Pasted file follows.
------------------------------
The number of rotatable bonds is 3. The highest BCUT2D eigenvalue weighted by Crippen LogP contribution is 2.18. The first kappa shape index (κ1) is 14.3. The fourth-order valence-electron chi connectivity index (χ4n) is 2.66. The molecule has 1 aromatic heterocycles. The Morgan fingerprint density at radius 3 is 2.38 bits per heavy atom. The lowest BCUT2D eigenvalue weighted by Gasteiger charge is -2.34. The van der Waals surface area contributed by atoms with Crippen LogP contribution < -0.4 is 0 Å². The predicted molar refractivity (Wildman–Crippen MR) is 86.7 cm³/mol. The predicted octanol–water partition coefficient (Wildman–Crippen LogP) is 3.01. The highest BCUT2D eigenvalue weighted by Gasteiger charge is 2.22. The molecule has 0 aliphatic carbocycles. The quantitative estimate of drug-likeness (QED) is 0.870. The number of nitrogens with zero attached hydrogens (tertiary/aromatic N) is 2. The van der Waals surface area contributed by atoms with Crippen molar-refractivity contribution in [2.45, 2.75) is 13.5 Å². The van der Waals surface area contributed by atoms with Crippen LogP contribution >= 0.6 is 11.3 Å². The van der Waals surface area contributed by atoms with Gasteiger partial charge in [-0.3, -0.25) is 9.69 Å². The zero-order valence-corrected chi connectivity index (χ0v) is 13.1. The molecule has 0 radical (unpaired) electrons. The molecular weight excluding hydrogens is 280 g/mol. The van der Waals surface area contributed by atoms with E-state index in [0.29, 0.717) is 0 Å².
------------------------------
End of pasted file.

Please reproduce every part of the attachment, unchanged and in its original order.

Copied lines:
The number of rotatable bonds is 3. The highest BCUT2D eigenvalue weighted by Crippen LogP contribution is 2.18. The first kappa shape index (κ1) is 14.3. The fourth-order valence-electron chi connectivity index (χ4n) is 2.66. The molecule has 1 aromatic heterocycles. The Morgan fingerprint density at radius 3 is 2.38 bits per heavy atom. The lowest BCUT2D eigenvalue weighted by Gasteiger charge is -2.34. The van der Waals surface area contributed by atoms with Crippen LogP contribution < -0.4 is 0 Å². The predicted molar refractivity (Wildman–Crippen MR) is 86.7 cm³/mol. The predicted octanol–water partition coefficient (Wildman–Crippen LogP) is 3.01. The highest BCUT2D eigenvalue weighted by Gasteiger charge is 2.22. The molecule has 0 aliphatic carbocycles. The quantitative estimate of drug-likeness (QED) is 0.870. The number of nitrogens with zero attached hydrogens (tertiary/aromatic N) is 2. The van der Waals surface area contributed by atoms with Crippen molar-refractivity contribution in [2.45, 2.75) is 13.5 Å². The van der Waals surface area contributed by atoms with Crippen LogP contribution >= 0.6 is 11.3 Å². The van der Waals surface area contributed by atoms with Gasteiger partial charge in [-0.3, -0.25) is 9.69 Å². The zero-order valence-corrected chi connectivity index (χ0v) is 13.1. The molecule has 0 radical (unpaired) electrons. The molecular weight excluding hydrogens is 280 g/mol. The van der Waals surface area contributed by atoms with E-state index in [0.29, 0.717) is 0 Å².